That is equivalent to the weight of 67 double-decker buses. At an average weight of 33kilograms per fish, that’s about 26,000 tuna.
The Ministry of Marine Resources says they approved the transfer of the fish in Rarotonga’s harbour, monitored by fisheries officers.
Five fisheries officers boarded the carrier vessel for three days at a time, spending 18 hours in two-person shifts to monitor the transfer of catch to the carrier vessel and supplies to the fishing vessels. The teams remained on board the vessel overnight at the end of daily operations.
Senior fisheries officer Andrew Jones said the vessels were authorised to fish within the exclusive zone, as long as they were at least 50 nautical miles from each island. They have been fishing in northern Cook Islands waters since March.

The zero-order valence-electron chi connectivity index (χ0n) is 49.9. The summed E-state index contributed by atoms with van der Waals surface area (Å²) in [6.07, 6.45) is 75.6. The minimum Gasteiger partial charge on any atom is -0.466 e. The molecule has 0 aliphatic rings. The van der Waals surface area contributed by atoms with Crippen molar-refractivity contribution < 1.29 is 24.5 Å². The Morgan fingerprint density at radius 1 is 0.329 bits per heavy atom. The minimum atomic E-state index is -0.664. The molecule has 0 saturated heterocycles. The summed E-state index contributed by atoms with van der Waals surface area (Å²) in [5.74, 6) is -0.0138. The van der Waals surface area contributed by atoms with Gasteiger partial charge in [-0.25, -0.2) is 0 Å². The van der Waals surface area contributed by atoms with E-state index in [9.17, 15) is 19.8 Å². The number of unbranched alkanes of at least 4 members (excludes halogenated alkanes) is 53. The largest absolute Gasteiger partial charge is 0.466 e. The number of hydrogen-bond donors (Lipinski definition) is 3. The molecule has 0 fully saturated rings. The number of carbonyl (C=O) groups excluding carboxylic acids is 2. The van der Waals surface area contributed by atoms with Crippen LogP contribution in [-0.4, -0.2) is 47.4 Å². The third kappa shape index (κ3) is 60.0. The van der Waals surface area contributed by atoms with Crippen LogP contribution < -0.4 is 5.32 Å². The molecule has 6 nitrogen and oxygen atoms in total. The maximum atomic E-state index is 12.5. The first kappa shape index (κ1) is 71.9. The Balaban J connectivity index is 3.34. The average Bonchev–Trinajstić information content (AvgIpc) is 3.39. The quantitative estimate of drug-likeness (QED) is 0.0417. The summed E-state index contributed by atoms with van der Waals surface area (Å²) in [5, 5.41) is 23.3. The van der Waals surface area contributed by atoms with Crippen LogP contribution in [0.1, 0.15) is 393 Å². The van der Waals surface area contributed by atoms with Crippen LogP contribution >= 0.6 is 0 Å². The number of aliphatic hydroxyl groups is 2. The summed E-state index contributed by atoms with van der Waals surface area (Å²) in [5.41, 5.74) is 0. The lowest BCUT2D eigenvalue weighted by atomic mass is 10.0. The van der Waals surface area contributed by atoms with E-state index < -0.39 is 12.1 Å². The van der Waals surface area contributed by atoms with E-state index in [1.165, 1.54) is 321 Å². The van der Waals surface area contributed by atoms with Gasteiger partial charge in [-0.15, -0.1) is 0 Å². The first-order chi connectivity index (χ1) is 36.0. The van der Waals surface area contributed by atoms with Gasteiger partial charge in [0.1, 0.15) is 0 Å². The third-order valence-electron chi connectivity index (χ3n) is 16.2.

The Ministry said the tuna transfer ticked all the legal boxes. Fisheries Officers were able to check catch log sheets, in order to protect the integrity of the longline quota management system.
The week-long operation also provided an opportunity to have both the carrier vessel and the longline vessels fully inspected.
In January 2017, the Cook Islands became the first Pacific Island nation to introduce a quota on albacore and bigeye.
Foreign and domestic longline fishing companies are required to purchase quota by the tonne. The total albacore take allowed in Cook Islands waters is 9750 tonnes; the limit for bigeye is 3,500 tonnes.